“The second entry in Drake’s Sweet on a Cowboy series (after The Sweet Spot) is another character-driven contemporary western with more heart than heat. Rancher Max Jameson, stunned by the unexpected death of his father, is determined to keep the family spread in Steamboat Springs, Colo., despite pressure to sell to a greedy neighbor. His brother, Wyatt, tries to help out, though the sibling relationship is strained due to Max’s discomfort with the fact that Wyatt is gay.

Bree Tanner is scarred physically and mentally after being wrongfully convicted of and imprisoned for her ex-boss’s shady financial dealings; now exonerated and free, she decides to start over by helping to raise rodeo bulls on the Jameson ranch.

Max’s tough exterior masks relatable fear, his relationship with Wyatt is handled gracefully, and Bree’s genuine shame about her past makes her sympathetic. While Max and Bree’s romantic relationship is secondary to their internal and interpersonal struggles, complex characters and some fun full-riding scenes balance out the seriousness.”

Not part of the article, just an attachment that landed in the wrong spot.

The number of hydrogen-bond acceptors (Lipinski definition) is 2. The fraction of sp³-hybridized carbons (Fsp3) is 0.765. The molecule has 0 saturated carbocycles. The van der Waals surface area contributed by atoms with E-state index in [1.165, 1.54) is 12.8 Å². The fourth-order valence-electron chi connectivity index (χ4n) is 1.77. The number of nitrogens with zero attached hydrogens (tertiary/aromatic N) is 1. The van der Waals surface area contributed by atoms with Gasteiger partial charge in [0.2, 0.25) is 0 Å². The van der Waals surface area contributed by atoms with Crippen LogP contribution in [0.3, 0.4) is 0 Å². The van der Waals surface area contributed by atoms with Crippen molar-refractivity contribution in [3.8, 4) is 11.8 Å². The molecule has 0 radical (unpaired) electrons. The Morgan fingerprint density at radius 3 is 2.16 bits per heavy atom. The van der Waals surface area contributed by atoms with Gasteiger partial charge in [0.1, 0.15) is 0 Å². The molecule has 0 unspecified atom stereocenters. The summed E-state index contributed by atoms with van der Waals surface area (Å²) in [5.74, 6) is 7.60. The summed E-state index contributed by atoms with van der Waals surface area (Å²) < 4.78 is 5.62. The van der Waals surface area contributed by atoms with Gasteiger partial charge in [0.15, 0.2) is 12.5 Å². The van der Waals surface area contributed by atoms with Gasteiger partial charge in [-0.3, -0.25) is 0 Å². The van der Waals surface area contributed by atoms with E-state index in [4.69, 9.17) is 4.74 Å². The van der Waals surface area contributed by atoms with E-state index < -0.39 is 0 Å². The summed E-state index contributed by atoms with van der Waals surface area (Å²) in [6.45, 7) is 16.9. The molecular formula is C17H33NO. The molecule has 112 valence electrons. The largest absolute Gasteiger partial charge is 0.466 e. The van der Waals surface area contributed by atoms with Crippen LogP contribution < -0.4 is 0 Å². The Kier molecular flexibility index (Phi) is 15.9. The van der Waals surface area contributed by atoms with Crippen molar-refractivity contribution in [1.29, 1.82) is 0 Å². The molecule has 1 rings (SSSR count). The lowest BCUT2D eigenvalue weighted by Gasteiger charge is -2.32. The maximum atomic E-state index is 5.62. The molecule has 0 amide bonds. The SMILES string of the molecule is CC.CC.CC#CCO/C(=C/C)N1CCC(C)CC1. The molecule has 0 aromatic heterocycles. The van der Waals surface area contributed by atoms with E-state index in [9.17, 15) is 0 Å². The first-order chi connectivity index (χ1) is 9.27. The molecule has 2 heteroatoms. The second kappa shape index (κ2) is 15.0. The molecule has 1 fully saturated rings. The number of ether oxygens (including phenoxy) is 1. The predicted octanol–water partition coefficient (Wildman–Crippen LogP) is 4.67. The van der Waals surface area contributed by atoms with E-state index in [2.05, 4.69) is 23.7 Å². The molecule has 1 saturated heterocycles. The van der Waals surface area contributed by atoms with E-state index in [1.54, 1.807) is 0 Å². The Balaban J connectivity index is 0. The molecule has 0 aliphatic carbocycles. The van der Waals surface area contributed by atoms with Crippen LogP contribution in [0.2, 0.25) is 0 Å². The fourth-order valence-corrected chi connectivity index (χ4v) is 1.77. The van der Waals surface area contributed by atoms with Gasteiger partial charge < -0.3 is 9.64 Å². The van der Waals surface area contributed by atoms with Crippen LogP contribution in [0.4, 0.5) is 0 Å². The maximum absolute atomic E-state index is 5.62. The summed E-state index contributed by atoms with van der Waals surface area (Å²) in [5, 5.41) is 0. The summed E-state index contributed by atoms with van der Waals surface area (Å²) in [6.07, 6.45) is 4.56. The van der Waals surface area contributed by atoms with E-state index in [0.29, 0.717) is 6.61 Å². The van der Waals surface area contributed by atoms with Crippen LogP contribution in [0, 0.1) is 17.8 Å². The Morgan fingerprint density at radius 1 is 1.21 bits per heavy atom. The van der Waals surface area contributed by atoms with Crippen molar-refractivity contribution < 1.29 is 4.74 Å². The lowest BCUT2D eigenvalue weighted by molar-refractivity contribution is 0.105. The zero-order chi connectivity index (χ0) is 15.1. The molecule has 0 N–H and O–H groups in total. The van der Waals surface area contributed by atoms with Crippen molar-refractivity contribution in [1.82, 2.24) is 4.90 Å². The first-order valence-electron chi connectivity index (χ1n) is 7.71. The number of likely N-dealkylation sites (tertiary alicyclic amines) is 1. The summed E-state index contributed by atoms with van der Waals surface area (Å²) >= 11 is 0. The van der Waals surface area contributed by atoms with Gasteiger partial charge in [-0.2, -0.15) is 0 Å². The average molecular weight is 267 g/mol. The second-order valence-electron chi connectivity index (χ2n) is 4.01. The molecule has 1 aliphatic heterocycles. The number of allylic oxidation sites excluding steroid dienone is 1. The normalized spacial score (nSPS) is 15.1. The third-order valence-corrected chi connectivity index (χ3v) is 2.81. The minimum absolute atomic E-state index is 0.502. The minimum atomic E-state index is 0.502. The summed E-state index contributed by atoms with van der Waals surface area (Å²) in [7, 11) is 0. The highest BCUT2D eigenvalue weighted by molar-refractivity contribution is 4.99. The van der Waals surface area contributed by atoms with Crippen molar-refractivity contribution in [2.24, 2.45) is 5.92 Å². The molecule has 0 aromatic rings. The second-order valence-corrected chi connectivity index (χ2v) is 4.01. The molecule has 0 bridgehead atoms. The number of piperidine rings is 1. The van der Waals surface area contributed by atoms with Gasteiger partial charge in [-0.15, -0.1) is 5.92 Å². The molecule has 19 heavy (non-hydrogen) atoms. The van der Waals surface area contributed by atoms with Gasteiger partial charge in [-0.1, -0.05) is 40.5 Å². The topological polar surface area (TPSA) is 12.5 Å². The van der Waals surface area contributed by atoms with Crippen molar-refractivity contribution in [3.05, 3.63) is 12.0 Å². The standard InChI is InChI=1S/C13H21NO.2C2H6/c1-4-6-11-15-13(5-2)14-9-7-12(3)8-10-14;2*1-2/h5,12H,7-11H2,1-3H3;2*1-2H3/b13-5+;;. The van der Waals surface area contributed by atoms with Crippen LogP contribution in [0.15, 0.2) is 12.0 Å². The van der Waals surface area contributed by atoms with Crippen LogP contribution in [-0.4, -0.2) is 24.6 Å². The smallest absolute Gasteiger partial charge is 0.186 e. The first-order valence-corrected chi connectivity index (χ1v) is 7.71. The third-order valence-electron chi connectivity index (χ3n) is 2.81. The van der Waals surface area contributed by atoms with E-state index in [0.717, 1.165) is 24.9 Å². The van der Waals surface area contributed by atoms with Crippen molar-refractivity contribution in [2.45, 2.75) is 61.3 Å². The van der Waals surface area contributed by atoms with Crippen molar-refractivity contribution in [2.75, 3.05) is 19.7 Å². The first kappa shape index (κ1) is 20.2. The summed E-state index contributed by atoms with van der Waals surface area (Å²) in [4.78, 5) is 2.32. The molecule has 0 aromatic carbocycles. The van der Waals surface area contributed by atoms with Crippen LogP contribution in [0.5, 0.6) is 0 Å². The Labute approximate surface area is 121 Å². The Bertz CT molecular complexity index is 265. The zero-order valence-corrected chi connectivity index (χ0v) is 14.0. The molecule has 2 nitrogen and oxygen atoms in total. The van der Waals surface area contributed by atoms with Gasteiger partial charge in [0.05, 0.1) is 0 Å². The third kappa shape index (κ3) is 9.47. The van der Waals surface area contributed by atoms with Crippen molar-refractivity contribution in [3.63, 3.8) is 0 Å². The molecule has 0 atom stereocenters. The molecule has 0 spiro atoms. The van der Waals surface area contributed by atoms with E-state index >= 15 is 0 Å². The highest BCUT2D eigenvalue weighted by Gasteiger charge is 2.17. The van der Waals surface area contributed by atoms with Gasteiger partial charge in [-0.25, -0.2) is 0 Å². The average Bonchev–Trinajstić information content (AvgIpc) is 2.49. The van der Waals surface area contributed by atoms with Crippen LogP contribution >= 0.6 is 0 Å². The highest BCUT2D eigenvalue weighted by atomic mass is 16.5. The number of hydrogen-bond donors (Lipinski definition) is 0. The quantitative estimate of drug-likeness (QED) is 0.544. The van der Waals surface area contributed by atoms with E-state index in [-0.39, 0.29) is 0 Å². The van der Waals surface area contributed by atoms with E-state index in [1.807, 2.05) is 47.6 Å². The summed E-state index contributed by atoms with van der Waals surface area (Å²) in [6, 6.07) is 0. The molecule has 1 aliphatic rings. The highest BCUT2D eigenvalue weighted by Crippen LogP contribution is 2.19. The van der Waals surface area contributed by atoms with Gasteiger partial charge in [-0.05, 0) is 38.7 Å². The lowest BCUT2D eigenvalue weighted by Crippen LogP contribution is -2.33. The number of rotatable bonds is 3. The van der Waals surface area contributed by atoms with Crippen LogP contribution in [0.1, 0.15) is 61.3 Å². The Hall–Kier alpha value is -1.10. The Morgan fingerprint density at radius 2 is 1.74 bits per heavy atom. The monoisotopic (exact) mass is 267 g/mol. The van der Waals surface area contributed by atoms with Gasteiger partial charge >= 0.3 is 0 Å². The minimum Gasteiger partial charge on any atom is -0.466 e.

60 comments to Book signings Aren’t Dead

  • lorispielman

    Thanks for sharing your experience, Laura. Wishing you the best with your Sweet on a Cowboy series!

  • Thanks Laura. And a super huge congrats on hitting the NATIONAL BESTSELLER LIST.
    You’re an inspiration to all of us.

  • Didn’t realize I was logged into musings – oops. All my best – Vicky

  • I love book signings. Some of those on our sailing trip north and back again were hugely successful, and some gave me the chance to spend quality time with the bookstore owner or manager. None was a waste of time, in my opinion, because I’m the sort who prefers having a meaningful conversation with one person at a cocktail party than forty how’re-you-doing moments.